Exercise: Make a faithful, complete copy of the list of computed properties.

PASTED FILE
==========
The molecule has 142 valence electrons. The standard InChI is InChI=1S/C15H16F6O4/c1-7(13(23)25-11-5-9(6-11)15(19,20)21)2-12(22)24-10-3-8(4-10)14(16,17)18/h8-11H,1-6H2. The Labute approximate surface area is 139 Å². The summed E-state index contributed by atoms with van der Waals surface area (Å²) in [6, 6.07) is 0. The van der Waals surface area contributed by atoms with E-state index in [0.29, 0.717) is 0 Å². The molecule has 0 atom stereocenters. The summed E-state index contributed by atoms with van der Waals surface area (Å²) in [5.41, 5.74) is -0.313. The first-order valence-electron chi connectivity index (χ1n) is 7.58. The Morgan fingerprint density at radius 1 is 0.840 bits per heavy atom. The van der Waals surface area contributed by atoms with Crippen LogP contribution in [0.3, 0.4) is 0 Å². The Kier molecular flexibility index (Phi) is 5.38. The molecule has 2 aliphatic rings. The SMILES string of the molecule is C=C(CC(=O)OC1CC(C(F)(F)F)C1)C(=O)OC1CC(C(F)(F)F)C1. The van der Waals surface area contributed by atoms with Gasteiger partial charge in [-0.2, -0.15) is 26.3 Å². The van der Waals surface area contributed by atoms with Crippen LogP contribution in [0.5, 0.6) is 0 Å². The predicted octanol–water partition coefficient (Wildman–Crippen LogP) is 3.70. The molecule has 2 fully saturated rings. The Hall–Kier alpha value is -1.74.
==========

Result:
The molecule has 142 valence electrons. The standard InChI is InChI=1S/C15H16F6O4/c1-7(13(23)25-11-5-9(6-11)15(19,20)21)2-12(22)24-10-3-8(4-10)14(16,17)18/h8-11H,1-6H2. The Labute approximate surface area is 139 Å². The summed E-state index contributed by atoms with van der Waals surface area (Å²) in [6, 6.07) is 0. The van der Waals surface area contributed by atoms with E-state index in [0.29, 0.717) is 0 Å². The molecule has 0 atom stereocenters. The summed E-state index contributed by atoms with van der Waals surface area (Å²) in [5.41, 5.74) is -0.313. The first-order valence-electron chi connectivity index (χ1n) is 7.58. The Morgan fingerprint density at radius 1 is 0.840 bits per heavy atom. The van der Waals surface area contributed by atoms with Crippen LogP contribution in [0.3, 0.4) is 0 Å². The Kier molecular flexibility index (Phi) is 5.38. The molecule has 2 aliphatic rings. The SMILES string of the molecule is C=C(CC(=O)OC1CC(C(F)(F)F)C1)C(=O)OC1CC(C(F)(F)F)C1. The van der Waals surface area contributed by atoms with Gasteiger partial charge in [-0.2, -0.15) is 26.3 Å². The van der Waals surface area contributed by atoms with Crippen LogP contribution in [0.5, 0.6) is 0 Å². The predicted octanol–water partition coefficient (Wildman–Crippen LogP) is 3.70. The molecule has 2 fully saturated rings. The Hall–Kier alpha value is -1.74.